The ShamWow business model

There was an article in BusinessInsider recently about the ShamWow guy (Vince Offer) and his “comeback”. The article describes his rise to fame as the guy who pushes the ShamWow product, the Slap Chop, and the Schticky, and then his subsequent fall because of a run-in with an alleged hooker.

If you can look past the tabloid-headline shock of the article, or the “let’s-see-what-he-can-do” introspection at the end of the article, you’ll find some interesting gold buried in this article… specifically about the ShamWow business model. All these quotes are taken from the article…


I’ve got bad news for you: Vince Offer didn’t invent the ShamWow or the Slap Chop, but he’s also not just shilling for some corporate giant either. Rather, he takes a regular product, makes some improvements to its brand, and then brings a certain style to the presentation…

[quote]Like most infomercial producers, Vince didn’t invent the products he’s known for pitching. He found them by scouring flea markets, trademarked better names, and made funnier ads.[/quote]


Vince Offer started pushing his products at flea markets, honing his sales craft. Later, he moved to an infomercial format and then later to the well-known (and much loved and parodied) commercial format…

[quote]By 2002, broke, Vince was selling the ShamWow and Slap Chop at flea markets… He bought time from 2 a.m. to 4 a.m. on Comedy Central. It made money, he said, and something clicked. With direct TV marketing, he didn’t have to please the gatekeepers of taste to make a sale.[/quote]

[quote]Because Vince owns his products, he can “push the envelope” more than other pitchmen, delivering “schticky” jokes and sexual innuendos with “cocky confidence,” said Kevin Harrington, chairman of infomercial clearing house As Seen On TV, Inc.

While most demonstrators focus on function, “what he tries to come up with are demos that will make you laugh,” said Harrington.[/quote]

Here are his three big commercials.

(I love the arrest reference at about 1:05!)


Vince isn’t just pushing some big corporation’s products and then letting that corporation fill the order. He owns the products. That means he’s also doing all the other legwork involved in creating the product and bringing it to market. As the article tells us…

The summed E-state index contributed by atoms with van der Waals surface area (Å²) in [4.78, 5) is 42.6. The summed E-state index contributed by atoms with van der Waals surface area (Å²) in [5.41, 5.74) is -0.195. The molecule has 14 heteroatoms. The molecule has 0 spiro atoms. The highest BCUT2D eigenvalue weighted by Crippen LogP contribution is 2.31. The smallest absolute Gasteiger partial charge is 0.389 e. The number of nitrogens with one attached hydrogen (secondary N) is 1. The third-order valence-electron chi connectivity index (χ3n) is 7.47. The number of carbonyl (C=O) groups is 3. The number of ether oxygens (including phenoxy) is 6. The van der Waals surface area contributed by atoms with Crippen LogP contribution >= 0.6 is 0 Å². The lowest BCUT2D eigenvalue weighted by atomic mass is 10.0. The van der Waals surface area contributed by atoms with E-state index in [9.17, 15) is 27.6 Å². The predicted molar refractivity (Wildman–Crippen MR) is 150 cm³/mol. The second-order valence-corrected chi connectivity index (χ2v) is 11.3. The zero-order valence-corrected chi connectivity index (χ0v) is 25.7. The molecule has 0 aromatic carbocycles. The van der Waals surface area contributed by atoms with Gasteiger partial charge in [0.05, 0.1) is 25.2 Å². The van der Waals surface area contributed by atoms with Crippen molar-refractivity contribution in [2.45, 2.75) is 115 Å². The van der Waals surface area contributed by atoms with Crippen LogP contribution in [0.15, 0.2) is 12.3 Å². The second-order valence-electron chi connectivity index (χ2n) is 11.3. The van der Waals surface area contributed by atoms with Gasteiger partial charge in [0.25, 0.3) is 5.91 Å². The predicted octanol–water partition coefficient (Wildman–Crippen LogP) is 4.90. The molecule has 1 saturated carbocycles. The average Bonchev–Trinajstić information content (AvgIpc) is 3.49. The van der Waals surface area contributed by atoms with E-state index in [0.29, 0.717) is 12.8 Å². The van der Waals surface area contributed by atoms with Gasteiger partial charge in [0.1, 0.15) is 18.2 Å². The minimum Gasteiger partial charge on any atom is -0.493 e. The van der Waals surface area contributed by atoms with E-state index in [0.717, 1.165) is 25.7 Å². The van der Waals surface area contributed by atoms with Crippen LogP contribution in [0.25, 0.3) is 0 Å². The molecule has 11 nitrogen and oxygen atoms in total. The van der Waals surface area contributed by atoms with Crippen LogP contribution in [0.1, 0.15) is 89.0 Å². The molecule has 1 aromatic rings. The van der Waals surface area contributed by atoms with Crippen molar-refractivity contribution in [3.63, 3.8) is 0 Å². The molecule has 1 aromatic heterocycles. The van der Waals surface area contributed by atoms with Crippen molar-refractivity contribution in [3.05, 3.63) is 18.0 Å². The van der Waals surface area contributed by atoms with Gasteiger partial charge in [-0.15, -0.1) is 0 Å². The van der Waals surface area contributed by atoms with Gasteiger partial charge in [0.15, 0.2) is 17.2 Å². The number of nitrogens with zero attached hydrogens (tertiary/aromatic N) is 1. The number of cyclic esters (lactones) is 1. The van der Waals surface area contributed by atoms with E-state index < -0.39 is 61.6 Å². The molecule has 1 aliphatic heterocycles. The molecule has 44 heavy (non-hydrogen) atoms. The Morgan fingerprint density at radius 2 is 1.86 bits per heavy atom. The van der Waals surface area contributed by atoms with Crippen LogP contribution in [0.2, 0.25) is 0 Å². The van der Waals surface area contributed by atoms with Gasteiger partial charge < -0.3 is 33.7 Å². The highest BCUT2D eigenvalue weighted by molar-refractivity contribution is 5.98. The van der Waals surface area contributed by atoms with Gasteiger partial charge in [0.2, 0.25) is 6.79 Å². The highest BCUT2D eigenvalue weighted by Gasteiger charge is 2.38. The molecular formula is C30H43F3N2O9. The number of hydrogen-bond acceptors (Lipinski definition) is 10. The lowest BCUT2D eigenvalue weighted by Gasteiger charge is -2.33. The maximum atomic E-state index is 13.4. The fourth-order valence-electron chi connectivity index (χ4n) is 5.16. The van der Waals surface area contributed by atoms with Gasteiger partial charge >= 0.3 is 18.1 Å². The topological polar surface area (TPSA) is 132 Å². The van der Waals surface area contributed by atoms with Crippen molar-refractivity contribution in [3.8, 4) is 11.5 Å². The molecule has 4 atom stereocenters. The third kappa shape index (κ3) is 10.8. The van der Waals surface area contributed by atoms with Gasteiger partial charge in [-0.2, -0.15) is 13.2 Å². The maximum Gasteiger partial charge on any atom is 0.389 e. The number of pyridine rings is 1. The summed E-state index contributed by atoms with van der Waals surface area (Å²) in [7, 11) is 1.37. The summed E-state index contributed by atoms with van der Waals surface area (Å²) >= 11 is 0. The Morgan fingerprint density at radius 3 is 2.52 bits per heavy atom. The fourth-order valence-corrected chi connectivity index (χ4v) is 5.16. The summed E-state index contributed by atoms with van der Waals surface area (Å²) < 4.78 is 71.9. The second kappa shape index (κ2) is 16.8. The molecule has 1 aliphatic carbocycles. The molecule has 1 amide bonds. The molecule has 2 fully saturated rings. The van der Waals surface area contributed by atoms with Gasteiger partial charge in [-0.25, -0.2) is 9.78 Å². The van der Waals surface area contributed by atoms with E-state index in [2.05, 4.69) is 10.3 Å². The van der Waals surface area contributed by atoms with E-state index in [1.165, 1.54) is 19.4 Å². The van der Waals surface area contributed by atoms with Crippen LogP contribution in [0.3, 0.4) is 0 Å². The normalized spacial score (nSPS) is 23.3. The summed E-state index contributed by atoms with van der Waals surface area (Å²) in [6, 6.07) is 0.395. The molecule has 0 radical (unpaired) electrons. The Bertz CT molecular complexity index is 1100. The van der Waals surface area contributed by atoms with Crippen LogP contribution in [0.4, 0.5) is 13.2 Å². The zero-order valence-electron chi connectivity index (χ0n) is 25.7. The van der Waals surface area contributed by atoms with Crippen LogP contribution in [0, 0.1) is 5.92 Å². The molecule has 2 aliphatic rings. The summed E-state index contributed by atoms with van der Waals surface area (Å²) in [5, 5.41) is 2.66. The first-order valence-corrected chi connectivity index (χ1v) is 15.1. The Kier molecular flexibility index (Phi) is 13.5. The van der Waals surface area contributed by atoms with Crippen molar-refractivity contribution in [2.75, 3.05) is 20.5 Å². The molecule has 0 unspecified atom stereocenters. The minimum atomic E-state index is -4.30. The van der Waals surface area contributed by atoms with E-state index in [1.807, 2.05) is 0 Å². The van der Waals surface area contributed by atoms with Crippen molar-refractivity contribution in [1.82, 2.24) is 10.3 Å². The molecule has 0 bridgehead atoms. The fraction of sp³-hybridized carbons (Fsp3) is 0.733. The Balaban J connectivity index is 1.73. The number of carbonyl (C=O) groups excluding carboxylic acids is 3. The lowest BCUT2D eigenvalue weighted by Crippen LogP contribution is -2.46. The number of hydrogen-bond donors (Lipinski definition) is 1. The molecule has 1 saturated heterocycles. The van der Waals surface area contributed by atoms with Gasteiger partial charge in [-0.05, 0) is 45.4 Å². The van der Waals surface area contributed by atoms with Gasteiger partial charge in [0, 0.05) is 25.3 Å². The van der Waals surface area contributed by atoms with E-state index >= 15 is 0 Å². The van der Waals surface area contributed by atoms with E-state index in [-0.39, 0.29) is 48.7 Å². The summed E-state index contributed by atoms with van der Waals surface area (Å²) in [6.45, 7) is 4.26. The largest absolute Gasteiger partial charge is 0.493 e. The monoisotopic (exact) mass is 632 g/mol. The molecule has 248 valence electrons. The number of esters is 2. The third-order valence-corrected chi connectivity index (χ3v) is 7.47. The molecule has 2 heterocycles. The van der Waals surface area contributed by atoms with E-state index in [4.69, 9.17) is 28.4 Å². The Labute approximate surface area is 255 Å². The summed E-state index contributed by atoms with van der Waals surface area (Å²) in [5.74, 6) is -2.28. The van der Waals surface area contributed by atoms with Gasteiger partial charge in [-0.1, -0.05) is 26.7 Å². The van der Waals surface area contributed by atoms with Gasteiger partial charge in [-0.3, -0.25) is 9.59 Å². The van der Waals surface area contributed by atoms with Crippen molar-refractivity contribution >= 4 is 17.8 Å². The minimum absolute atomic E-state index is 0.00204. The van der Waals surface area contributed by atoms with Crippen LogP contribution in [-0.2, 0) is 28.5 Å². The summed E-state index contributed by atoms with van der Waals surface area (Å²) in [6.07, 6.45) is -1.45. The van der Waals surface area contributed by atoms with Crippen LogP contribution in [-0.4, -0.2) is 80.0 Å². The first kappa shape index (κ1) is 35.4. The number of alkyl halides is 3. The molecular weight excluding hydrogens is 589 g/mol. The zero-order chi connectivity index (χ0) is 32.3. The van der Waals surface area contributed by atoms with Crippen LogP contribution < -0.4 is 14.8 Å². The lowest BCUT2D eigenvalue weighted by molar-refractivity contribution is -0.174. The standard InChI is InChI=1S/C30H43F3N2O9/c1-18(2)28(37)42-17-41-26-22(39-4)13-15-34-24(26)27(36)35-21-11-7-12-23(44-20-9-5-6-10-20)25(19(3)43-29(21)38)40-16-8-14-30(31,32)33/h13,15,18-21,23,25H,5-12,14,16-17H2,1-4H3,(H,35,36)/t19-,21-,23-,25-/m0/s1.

[quote]Infomercial producers have to find a reliable factory, get them a mold or drawings, and hire a fulfillment facility, a telemarketer to take orders and a media buyer to purchase air time. Then there’s packaging, shipping, returns, customer service, an Internet storefront and more.[/quote]


Vince doesn’t invent his own products. He takes existing products and rebrands them and adds his unique pitch. He’s honed his pitch for years on the flea market circuit and in infomercials. Not surprisingly, that legwrk has paid off…

[quote]He refused to answer questions about how much money he raked in, but the chamois cloths can be bought wholesale in bundles of three for $.50. Vince sold them in packs of eight for $19.95, plus shipping and handling.[/quote]

Even with overhead…

[quote]A product that sells for $20 usually costs $2 to $3 wholesale. After overhead costs, the hope is to squeeze out a $4 to $5 profit.[/quote]

And then there are other distribution channels…

[quote]A producer can also sell a commercial to a distributor, who then can sell the product to a retailer such as Wal-Mart. The per item profits for the producer are smaller, typically up to a $1 commission, but the volume can be massive. In some rare cases, royalties can add up to the millions.[/quote]


The business model is simple: Find a useful product and add some flavor — better branding and a more effective presentation.

Even though I describe it as simple, it isn’t easy. You need the right product, the right brand, the right presentation, and then the willingness to do the hard work of putting together the distribution. That’s why there aren’t more Vinces selling more Slap Chops.

However, those things are all out there. Good products are being invented all the time. Smart marketers can develop compelling brands. Sales skills can be honed. Distribution channels exist and just need to be contracted.

Don’t expect me to be pushing a clever household product on a 3AM infomercial any time soon but the business model is sound and very compelling.

Published by Aaron Hoos

Aaron Hoos is a writer, strategist, and investor who builds and optimizes profitable sales funnels. He is the author of The Sales Funnel Bible and other books.

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